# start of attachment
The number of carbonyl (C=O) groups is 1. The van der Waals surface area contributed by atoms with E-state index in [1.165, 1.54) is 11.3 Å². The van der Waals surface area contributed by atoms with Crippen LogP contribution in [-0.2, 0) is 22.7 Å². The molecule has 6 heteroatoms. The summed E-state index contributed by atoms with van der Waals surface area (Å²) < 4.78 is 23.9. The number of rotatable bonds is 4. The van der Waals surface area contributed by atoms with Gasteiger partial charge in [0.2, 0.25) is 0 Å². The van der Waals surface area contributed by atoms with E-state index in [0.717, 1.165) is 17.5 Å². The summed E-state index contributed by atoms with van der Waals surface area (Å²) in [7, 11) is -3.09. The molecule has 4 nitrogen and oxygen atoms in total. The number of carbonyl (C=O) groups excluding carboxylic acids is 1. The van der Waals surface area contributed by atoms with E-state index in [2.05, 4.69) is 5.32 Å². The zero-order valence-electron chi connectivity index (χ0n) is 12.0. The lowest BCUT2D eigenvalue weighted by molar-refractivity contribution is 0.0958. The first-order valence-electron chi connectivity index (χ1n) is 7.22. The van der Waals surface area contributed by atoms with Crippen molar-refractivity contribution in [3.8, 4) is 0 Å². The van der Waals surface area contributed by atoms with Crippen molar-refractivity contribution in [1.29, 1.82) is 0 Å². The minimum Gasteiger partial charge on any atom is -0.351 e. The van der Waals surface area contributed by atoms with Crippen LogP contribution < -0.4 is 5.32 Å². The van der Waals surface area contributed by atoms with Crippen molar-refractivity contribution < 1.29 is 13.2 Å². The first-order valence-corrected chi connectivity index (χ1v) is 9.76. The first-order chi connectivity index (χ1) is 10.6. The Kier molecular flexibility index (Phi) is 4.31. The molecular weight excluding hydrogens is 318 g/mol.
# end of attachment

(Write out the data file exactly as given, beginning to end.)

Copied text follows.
The number of carbonyl (C=O) groups is 1. The van der Waals surface area contributed by atoms with E-state index in [1.165, 1.54) is 11.3 Å². The van der Waals surface area contributed by atoms with Crippen LogP contribution in [-0.2, 0) is 22.7 Å². The molecule has 6 heteroatoms. The summed E-state index contributed by atoms with van der Waals surface area (Å²) < 4.78 is 23.9. The number of rotatable bonds is 4. The van der Waals surface area contributed by atoms with Gasteiger partial charge in [0.2, 0.25) is 0 Å². The van der Waals surface area contributed by atoms with E-state index in [0.717, 1.165) is 17.5 Å². The summed E-state index contributed by atoms with van der Waals surface area (Å²) in [7, 11) is -3.09. The molecule has 4 nitrogen and oxygen atoms in total. The number of carbonyl (C=O) groups excluding carboxylic acids is 1. The van der Waals surface area contributed by atoms with E-state index in [2.05, 4.69) is 5.32 Å². The zero-order valence-electron chi connectivity index (χ0n) is 12.0. The lowest BCUT2D eigenvalue weighted by molar-refractivity contribution is 0.0958. The first-order valence-electron chi connectivity index (χ1n) is 7.22. The van der Waals surface area contributed by atoms with Crippen molar-refractivity contribution in [3.8, 4) is 0 Å². The van der Waals surface area contributed by atoms with Crippen molar-refractivity contribution in [1.29, 1.82) is 0 Å². The minimum Gasteiger partial charge on any atom is -0.351 e. The van der Waals surface area contributed by atoms with Crippen LogP contribution < -0.4 is 5.32 Å². The van der Waals surface area contributed by atoms with Crippen molar-refractivity contribution < 1.29 is 13.2 Å². The first-order valence-corrected chi connectivity index (χ1v) is 9.76. The first-order chi connectivity index (χ1) is 10.6. The Kier molecular flexibility index (Phi) is 4.31. The molecular weight excluding hydrogens is 318 g/mol.